Ellen Gallagher, DeLuxe, 2004-2005. Photogravure, etching, aquatint, and drypoints with lithography, screenprint, embossing, tattoo-machine engraving, laser cutting, and chine collé; and additions of Plasticine, paper collage, enamel, varnish, gouache, pencil, oil, polymer, watercolor, pomade, velvet, glitter, crystals, foil paper, gold leaf, toy eyeballs, and imitation ice cubes, Sixty parts, each: 13 1/2 × 10 1/2 in. (34.3 × 26.7 cm), Overall: 84 × 176 in. (213.4 × 447 cm). Gift of Barbara Lee, The Barbara Lee Collection of Art by Women. Courtesy Hauser & Wirth and Gagosian. © Ellen Gallagher and Two Palms Press
Over the past two decades, Ellen Gallagher has built a body of work that investigates and problematizes the history of black representation. Gallagher rose to prominence as a painter of minimal paintings that toe the line between figuration and abstraction, works with which she sought to subtly undermine the perceived narrative limits of abstraction. Since the late 1990s, she has pivoted toward a more appropriative methodology, using historical vernacular imagery to explore how a history of representation manifests itself in the lived condition of blackness in America.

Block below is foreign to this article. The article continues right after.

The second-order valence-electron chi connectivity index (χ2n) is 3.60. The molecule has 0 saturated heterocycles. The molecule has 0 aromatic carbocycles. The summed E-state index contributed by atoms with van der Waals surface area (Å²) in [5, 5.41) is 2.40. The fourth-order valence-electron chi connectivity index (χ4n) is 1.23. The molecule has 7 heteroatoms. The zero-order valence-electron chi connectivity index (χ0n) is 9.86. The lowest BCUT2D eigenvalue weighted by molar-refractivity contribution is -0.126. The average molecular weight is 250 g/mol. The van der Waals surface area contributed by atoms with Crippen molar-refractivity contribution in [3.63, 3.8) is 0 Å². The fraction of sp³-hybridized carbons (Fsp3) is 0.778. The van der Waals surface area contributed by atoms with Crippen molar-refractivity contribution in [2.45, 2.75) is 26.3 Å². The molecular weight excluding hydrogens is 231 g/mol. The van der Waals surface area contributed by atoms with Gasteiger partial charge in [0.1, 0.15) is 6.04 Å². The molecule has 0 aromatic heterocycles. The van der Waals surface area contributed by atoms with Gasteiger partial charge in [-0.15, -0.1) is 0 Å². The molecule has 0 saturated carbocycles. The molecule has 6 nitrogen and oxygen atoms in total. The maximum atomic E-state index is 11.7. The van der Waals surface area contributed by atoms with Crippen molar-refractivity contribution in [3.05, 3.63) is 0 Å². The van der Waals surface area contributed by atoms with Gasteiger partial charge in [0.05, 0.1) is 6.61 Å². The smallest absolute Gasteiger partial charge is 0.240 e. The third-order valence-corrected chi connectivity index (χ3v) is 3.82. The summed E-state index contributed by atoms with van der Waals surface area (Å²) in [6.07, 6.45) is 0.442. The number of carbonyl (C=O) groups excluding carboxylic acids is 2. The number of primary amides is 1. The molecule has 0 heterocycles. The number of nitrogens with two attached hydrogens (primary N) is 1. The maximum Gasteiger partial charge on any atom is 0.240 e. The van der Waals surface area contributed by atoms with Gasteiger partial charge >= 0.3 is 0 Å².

DeLuxe is a piercing visual investigation of the multivalent and complex role that hair, as both object and stand-in for the body, occupies in black culture. In this suite of sixty prints, Gallagher employs a panoply of mediums, techniques, and processes to alter magazine prints, incorporating collaged elements from popular black culture magazines such as Ebony and Black Digest dating from the 1930s to the 1970s. The images are sourced primarily from advertisements promoting cosmetic “improvements,” such as wigs, skin-whitening creams, hair straighteners, and hair pomades, that support the agenda of modifying black bodies to conform to white archetypes of beauty. Gallagher alters the form and content of these images through a laborious process that involves drawing and redrawing, cutting and layering, and the addition of exaggerated features, text, and non-art materials such as modeling clay, glitter, toy eyeballs, and coconut oil. These manipulations reveal the elusiveness and misguided purposes of the advertisements.
One of the most ambitious works by this important artist, DeLuxe is a central piece in the ICA/Boston’s collection of works on paper. Moreover, it accompanies others by such artists as Glenn Ligon, Kerry James Marshall, and Lorna Simpson in the ICA’s ever-growing collection of works that directly acknowledge and problematize the history of race in America.
Gift of Barbara Lee, The Barbara Lee Collection of Art by Women